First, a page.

(Image source: The Guardian /  Eric Rechsteiner

 

 

BY ELIZABETH HAGEDORN 

 

 

“Why Have Young People in Japan Stopped Having Sex?” — sure makes for a good headline, doesn’t it?

 

A recent article from The Guardian has gained a fair amount of attention by pairing that headline with some equally alarming statistics.

 

Among them:

--Half of dating-age people in Japan are single.  

--Forty-five percent of women 16 to 25 “were not interested in or despised sexual contact.”

--A third of people younger than 30 have never dated anyone.

--And nearly 90 percent of women who aren’t married don’t plan on getting hitched. (Via Wikimedia Commons / Rei

 

Perhaps not a surprise coming from a country with an entire industry devoted to pairing lonely Japanese men with virtual girlfriends. (Via The Wall Street Journal

 

Dubbed “celibacy syndrome,” the apparent growing loss of interest in sex in Japan is due in part, some say, to the thinking among many Japanese women that putting marriage and family first could jeopardize their careers. And it’s said to be having an effect on Japan’s looming population crisis. (Via Science World Report)  

 

How’s this for a statistic? In 2012, more adult diapers were sold in Japan than baby diapers. The implication is for every retired person in the country, there are fewer working-age taxpayers.

 

Unless the trend is reversed, Japan’s population is set to shrink dramatically. Its population of 126 million is on track to plunge one-third by 2060. (Via ABC

 

That being said, the data and the way it’s been presented by The Guardian have attracted a good deal of skepticism. (Via Bloomberg

 

As Slate’s Joshua Keating points out, what’s lacking from the conversation is a global perspective because in reality, “Japan is simply facing a more acute version of a trend the rest of the world is also experiencing.”

 

Take this study from the Pew Research Center. It found 75 percent of Americans not in a romantic relationship are currently not looking for one — a much higher percentage than can be said for Japan.

 

And marriage rates are dropping in the U.S., too. A majority of Americans between 25 and 34 have never married. (Via The Wall Street Journal

 

Most notably, birth rates are falling pretty much everywhere. But is a lack of interest in sex to blame? (Via The Washington Post


A writer for Kotaku says there are many explanations for Japan’s apparent dry spell: a changing family structure, harsh immigration policies, and the rising costs of raising a family, to name a few. (Via Fox News

 

“This is incredibly complex and nuanced stuff. Simply writing it off as, ‘Oh, well, Japanese people don’t have sex’ seems to dehumanize an entire country.”

Is Japan Really Bored With Sex?

by Elizabeth Hagedorn
0
Transcript
Oct 23, 2013

Is Japan Really Bored With Sex?

(Image source: The Guardian /  Eric Rechsteiner

 

 

BY ELIZABETH HAGEDORN 

 

 

“Why Have Young People in Japan Stopped Having Sex?” — sure makes for a good headline, doesn’t it?

 

A recent article from The Guardian has gained a fair amount of attention by pairing that headline with some equally alarming statistics.

 

Among them:

--Half of dating-age people in Japan are single.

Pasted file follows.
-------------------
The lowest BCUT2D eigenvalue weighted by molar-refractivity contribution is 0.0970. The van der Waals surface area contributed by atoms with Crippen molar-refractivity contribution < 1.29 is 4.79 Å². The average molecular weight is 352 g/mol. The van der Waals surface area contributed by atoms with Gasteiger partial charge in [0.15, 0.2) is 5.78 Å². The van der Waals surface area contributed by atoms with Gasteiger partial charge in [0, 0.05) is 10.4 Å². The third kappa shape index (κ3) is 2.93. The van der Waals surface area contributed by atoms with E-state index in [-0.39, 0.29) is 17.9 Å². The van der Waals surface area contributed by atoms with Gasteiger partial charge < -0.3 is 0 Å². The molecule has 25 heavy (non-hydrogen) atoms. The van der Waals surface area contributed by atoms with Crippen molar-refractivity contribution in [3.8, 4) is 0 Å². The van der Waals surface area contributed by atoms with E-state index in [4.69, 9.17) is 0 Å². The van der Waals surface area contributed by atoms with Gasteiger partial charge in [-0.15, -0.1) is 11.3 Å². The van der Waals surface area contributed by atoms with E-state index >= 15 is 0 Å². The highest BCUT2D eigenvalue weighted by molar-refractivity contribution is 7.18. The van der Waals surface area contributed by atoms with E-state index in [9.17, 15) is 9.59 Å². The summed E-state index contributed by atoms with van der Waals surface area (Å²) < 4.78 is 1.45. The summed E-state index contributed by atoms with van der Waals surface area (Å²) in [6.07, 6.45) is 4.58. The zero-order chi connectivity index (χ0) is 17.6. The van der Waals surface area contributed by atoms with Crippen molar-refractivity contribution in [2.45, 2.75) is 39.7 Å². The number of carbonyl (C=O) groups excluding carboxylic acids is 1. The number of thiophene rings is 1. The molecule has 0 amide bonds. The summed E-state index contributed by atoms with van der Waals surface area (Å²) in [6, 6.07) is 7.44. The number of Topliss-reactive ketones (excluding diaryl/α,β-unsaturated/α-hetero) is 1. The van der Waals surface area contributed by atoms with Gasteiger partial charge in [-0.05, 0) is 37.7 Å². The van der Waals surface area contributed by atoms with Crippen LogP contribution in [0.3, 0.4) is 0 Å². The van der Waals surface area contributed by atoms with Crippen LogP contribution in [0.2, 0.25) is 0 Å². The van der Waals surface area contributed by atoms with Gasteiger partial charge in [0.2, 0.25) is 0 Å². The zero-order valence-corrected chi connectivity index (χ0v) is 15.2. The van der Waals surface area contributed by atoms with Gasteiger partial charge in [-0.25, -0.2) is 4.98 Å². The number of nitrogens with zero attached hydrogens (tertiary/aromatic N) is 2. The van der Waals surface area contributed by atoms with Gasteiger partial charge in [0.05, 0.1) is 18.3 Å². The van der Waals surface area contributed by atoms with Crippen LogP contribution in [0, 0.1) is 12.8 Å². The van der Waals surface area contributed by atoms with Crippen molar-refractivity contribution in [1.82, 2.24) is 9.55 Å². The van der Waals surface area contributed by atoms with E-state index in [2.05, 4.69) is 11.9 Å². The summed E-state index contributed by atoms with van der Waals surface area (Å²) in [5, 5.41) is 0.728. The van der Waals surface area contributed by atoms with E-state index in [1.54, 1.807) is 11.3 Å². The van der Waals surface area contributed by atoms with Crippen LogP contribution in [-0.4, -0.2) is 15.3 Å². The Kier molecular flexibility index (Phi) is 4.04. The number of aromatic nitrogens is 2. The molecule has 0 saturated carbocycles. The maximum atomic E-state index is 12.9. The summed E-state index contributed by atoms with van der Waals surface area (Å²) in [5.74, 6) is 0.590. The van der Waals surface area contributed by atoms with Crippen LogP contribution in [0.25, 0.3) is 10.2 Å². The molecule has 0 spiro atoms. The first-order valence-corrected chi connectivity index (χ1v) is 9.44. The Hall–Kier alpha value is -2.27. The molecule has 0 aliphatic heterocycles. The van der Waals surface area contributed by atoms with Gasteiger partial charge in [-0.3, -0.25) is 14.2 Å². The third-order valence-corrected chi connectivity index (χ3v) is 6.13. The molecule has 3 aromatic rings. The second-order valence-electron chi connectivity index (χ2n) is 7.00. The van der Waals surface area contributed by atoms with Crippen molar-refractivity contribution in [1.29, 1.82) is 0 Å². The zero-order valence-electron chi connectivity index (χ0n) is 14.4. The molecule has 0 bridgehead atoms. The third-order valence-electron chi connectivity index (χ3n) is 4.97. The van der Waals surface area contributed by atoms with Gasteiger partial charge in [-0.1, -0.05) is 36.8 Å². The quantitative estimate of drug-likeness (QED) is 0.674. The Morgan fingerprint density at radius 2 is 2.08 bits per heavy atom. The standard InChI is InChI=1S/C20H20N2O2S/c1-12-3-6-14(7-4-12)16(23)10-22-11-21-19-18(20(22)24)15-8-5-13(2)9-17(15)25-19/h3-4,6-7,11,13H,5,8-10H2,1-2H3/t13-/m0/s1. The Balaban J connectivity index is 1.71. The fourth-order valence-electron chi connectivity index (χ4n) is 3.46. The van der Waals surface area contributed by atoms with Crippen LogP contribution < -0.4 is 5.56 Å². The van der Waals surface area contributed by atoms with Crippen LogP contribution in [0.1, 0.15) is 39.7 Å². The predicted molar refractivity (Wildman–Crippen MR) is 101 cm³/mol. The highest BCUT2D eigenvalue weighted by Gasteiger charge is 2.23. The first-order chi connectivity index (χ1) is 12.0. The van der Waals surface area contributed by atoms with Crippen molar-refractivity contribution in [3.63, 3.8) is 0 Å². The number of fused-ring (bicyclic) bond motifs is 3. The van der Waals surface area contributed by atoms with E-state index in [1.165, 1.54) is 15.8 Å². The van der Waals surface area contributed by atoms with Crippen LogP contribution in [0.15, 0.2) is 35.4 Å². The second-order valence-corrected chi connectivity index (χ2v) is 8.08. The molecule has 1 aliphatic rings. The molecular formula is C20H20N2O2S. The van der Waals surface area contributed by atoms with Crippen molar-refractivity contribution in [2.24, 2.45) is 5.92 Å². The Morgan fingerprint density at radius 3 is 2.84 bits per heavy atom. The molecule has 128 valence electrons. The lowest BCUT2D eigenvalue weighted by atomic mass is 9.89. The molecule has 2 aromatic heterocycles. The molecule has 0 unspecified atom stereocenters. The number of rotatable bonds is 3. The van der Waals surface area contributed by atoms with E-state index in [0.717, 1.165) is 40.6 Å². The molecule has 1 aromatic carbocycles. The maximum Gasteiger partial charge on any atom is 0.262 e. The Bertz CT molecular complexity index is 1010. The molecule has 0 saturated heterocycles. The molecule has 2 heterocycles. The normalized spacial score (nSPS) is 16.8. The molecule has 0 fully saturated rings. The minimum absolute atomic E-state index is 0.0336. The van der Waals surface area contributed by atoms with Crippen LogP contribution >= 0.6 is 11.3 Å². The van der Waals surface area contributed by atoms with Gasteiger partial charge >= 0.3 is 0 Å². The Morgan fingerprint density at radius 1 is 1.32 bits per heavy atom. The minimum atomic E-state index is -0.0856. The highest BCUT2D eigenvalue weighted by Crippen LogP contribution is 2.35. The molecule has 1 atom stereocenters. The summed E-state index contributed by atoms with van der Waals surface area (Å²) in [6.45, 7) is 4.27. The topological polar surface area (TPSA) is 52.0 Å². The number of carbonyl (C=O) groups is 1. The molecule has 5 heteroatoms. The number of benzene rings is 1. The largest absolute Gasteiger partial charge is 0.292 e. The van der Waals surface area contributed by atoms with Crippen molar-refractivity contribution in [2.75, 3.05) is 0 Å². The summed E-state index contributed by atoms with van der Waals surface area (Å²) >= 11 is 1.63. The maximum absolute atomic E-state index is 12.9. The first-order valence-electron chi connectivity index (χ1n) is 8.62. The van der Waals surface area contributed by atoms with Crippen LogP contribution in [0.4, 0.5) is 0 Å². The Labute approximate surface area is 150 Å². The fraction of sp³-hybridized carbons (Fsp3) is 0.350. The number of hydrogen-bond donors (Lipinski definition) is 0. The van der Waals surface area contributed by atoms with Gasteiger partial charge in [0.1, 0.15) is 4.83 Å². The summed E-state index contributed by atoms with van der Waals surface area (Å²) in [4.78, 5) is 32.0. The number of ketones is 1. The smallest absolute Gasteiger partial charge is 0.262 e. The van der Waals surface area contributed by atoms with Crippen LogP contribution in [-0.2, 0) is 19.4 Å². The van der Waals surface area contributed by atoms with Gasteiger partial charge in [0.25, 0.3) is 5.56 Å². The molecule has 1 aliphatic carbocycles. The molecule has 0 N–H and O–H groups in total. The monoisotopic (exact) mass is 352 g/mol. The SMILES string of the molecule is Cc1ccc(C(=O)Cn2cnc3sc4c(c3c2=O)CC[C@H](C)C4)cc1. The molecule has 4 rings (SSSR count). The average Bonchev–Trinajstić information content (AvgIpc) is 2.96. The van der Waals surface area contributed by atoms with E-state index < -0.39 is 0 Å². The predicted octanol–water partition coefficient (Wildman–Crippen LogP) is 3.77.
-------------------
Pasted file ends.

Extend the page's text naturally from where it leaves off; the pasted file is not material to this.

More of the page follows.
--Forty-five percent of women 16 to 25 “were not interested in or despised sexual contact.”

--A third of people younger than 30 have never dated anyone.

--And nearly 90 percent of women who aren’t married don’t plan on getting hitched. (Via Wikimedia Commons / Rei

 

Perhaps not a surprise coming from a country with an entire industry devoted to pairing lonely Japanese men with virtual girlfriends. (Via The Wall Street Journal

 

Dubbed “celibacy syndrome,” the apparent growing loss of interest in sex in Japan is due in part, some say, to the thinking among many Japanese women that putting marriage and family first could jeopardize their careers. And it’s said to be having an effect on Japan’s looming population crisis. (Via Science World Report)  

 

How’s this for a statistic? In 2012, more adult diapers were sold in Japan than baby diapers. The implication is for every retired person in the country, there are fewer working-age taxpayers.

 

Unless the trend is reversed, Japan’s population is set to shrink dramatically. Its population of 126 million is on track to plunge one-third by 2060. (Via ABC

 

That being said, the data and the way it’s been presented by The Guardian have attracted a good deal of skepticism. (Via Bloomberg

 

As Slate’s Joshua Keating points out, what’s lacking from the conversation is a global perspective because in reality, “Japan is simply facing a more acute version of a trend the rest of the world is also experiencing.”

 

Take this study from the Pew Research Center. It found 75 percent of Americans not in a romantic relationship are currently not looking for one — a much higher percentage than can be said for Japan.

 

And marriage rates are dropping in the U.S., too. A majority of Americans between 25 and 34 have never married. (Via The Wall Street Journal

 

Most notably, birth rates are falling pretty much everywhere. But is a lack of interest in sex to blame? (Via The Washington Post


A writer for Kotaku says there are many explanations for Japan’s apparent dry spell: a changing family structure, harsh immigration policies, and the rising costs of raising a family, to name a few. (Via Fox News

 

“This is incredibly complex and nuanced stuff. Simply writing it off as, ‘Oh, well, Japanese people don’t have sex’ seems to dehumanize an entire country.”

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